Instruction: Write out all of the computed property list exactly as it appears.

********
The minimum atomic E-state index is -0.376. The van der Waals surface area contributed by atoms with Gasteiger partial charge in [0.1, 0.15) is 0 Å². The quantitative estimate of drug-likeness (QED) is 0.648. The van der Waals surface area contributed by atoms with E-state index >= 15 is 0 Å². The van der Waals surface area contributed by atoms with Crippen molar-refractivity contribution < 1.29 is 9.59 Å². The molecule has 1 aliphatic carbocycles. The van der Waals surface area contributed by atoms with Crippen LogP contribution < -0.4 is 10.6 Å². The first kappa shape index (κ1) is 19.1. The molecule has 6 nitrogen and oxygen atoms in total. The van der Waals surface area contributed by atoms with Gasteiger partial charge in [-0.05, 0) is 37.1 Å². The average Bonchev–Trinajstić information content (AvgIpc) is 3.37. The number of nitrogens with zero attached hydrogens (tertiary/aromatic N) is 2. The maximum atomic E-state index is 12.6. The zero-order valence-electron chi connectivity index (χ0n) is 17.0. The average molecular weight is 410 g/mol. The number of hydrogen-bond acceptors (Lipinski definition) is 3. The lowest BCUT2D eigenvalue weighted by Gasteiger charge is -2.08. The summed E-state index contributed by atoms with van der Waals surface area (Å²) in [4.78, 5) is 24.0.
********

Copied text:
The minimum atomic E-state index is -0.376. The van der Waals surface area contributed by atoms with Gasteiger partial charge in [0.1, 0.15) is 0 Å². The quantitative estimate of drug-likeness (QED) is 0.648. The van der Waals surface area contributed by atoms with E-state index >= 15 is 0 Å². The van der Waals surface area contributed by atoms with Crippen molar-refractivity contribution < 1.29 is 9.59 Å². The molecule has 1 aliphatic carbocycles. The van der Waals surface area contributed by atoms with Crippen LogP contribution < -0.4 is 10.6 Å². The first kappa shape index (κ1) is 19.1. The molecule has 6 nitrogen and oxygen atoms in total. The van der Waals surface area contributed by atoms with Gasteiger partial charge in [-0.05, 0) is 37.1 Å². The average Bonchev–Trinajstić information content (AvgIpc) is 3.37. The number of nitrogens with zero attached hydrogens (tertiary/aromatic N) is 2. The maximum atomic E-state index is 12.6. The zero-order valence-electron chi connectivity index (χ0n) is 17.0. The average molecular weight is 410 g/mol. The number of hydrogen-bond acceptors (Lipinski definition) is 3. The lowest BCUT2D eigenvalue weighted by Gasteiger charge is -2.08. The summed E-state index contributed by atoms with van der Waals surface area (Å²) in [4.78, 5) is 24.0.